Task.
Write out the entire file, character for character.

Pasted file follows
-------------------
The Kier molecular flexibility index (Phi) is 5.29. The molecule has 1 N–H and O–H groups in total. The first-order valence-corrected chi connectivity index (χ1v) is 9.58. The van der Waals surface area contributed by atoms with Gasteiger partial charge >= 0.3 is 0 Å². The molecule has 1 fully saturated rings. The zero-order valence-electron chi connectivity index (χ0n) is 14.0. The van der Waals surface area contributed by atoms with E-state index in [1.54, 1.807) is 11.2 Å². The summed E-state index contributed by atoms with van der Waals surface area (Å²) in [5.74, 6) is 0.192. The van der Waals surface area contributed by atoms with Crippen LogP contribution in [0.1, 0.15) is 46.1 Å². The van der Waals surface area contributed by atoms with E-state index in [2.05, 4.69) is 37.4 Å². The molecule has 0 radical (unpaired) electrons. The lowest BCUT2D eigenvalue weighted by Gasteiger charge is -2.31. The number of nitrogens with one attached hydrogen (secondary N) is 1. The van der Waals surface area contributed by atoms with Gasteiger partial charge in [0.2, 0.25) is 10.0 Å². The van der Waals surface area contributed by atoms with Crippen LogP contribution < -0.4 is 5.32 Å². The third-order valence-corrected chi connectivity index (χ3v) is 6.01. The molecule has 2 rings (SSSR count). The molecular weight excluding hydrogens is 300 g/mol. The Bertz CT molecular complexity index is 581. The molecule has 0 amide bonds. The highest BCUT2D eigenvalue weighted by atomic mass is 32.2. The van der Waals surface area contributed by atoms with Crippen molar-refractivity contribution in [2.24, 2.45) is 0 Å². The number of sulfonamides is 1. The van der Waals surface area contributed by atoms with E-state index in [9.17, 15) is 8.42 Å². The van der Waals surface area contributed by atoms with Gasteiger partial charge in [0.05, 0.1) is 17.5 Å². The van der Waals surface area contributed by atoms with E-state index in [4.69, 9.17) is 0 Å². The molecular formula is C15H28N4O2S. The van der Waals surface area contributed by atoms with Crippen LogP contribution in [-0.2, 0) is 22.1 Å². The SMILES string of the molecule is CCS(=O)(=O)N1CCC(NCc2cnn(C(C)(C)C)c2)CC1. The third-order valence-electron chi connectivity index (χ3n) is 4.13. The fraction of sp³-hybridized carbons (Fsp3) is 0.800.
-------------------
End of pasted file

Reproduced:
The Kier molecular flexibility index (Phi) is 5.29. The molecule has 1 N–H and O–H groups in total. The first-order valence-corrected chi connectivity index (χ1v) is 9.58. The van der Waals surface area contributed by atoms with Gasteiger partial charge >= 0.3 is 0 Å². The molecule has 1 fully saturated rings. The zero-order valence-electron chi connectivity index (χ0n) is 14.0. The van der Waals surface area contributed by atoms with E-state index in [1.54, 1.807) is 11.2 Å². The summed E-state index contributed by atoms with van der Waals surface area (Å²) in [5.74, 6) is 0.192. The van der Waals surface area contributed by atoms with Crippen LogP contribution in [0.1, 0.15) is 46.1 Å². The van der Waals surface area contributed by atoms with E-state index in [2.05, 4.69) is 37.4 Å². The molecule has 0 radical (unpaired) electrons. The lowest BCUT2D eigenvalue weighted by Gasteiger charge is -2.31. The number of nitrogens with one attached hydrogen (secondary N) is 1. The van der Waals surface area contributed by atoms with Gasteiger partial charge in [0.2, 0.25) is 10.0 Å². The van der Waals surface area contributed by atoms with Crippen LogP contribution < -0.4 is 5.32 Å². The third-order valence-corrected chi connectivity index (χ3v) is 6.01. The molecule has 2 rings (SSSR count). The molecular weight excluding hydrogens is 300 g/mol. The Bertz CT molecular complexity index is 581. The molecule has 0 amide bonds. The highest BCUT2D eigenvalue weighted by atomic mass is 32.2. The van der Waals surface area contributed by atoms with Crippen molar-refractivity contribution in [2.24, 2.45) is 0 Å². The number of sulfonamides is 1. The van der Waals surface area contributed by atoms with E-state index in [9.17, 15) is 8.42 Å². The van der Waals surface area contributed by atoms with Gasteiger partial charge in [0.05, 0.1) is 17.5 Å². The van der Waals surface area contributed by atoms with E-state index in [4.69, 9.17) is 0 Å². The molecular formula is C15H28N4O2S. The van der Waals surface area contributed by atoms with Crippen LogP contribution in [-0.2, 0) is 22.1 Å². The SMILES string of the molecule is CCS(=O)(=O)N1CCC(NCc2cnn(C(C)(C)C)c2)CC1. The third-order valence-electron chi connectivity index (χ3n) is 4.13. The fraction of sp³-hybridized carbons (Fsp3) is 0.800.